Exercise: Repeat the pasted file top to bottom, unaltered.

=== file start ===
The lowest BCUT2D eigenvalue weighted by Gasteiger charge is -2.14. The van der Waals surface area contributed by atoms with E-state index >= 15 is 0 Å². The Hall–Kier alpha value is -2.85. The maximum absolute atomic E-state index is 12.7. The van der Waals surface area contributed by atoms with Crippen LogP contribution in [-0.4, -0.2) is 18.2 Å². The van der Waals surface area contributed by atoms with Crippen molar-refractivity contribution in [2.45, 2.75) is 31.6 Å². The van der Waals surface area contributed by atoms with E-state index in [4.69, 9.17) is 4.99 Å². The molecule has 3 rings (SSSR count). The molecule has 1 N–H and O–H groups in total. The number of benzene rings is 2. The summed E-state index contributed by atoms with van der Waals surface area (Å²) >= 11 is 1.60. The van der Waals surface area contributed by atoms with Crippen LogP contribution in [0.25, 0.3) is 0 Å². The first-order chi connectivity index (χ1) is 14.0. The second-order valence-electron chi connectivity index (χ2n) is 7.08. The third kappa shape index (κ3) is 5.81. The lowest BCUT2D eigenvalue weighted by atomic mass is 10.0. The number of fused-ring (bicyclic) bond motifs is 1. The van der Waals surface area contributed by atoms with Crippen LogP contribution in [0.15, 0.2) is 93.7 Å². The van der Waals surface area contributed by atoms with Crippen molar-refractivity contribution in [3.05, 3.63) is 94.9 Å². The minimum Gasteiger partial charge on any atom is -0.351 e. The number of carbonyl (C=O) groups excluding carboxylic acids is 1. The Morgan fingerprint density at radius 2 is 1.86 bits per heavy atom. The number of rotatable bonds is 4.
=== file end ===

The lowest BCUT2D eigenvalue weighted by Gasteiger charge is -2.14. The van der Waals surface area contributed by atoms with E-state index >= 15 is 0 Å². The Hall–Kier alpha value is -2.85. The maximum absolute atomic E-state index is 12.7. The van der Waals surface area contributed by atoms with Crippen LogP contribution in [-0.4, -0.2) is 18.2 Å². The van der Waals surface area contributed by atoms with Crippen molar-refractivity contribution in [2.45, 2.75) is 31.6 Å². The van der Waals surface area contributed by atoms with E-state index in [4.69, 9.17) is 4.99 Å². The molecule has 3 rings (SSSR count). The molecule has 1 N–H and O–H groups in total. The number of benzene rings is 2. The summed E-state index contributed by atoms with van der Waals surface area (Å²) >= 11 is 1.60. The van der Waals surface area contributed by atoms with Crippen LogP contribution in [0.25, 0.3) is 0 Å². The first-order chi connectivity index (χ1) is 14.0. The second-order valence-electron chi connectivity index (χ2n) is 7.08. The third kappa shape index (κ3) is 5.81. The lowest BCUT2D eigenvalue weighted by atomic mass is 10.0. The number of fused-ring (bicyclic) bond motifs is 1. The van der Waals surface area contributed by atoms with Crippen LogP contribution in [0.15, 0.2) is 93.7 Å². The van der Waals surface area contributed by atoms with Crippen molar-refractivity contribution in [3.05, 3.63) is 94.9 Å². The minimum Gasteiger partial charge on any atom is -0.351 e. The number of carbonyl (C=O) groups excluding carboxylic acids is 1. The Morgan fingerprint density at radius 2 is 1.86 bits per heavy atom. The number of rotatable bonds is 4.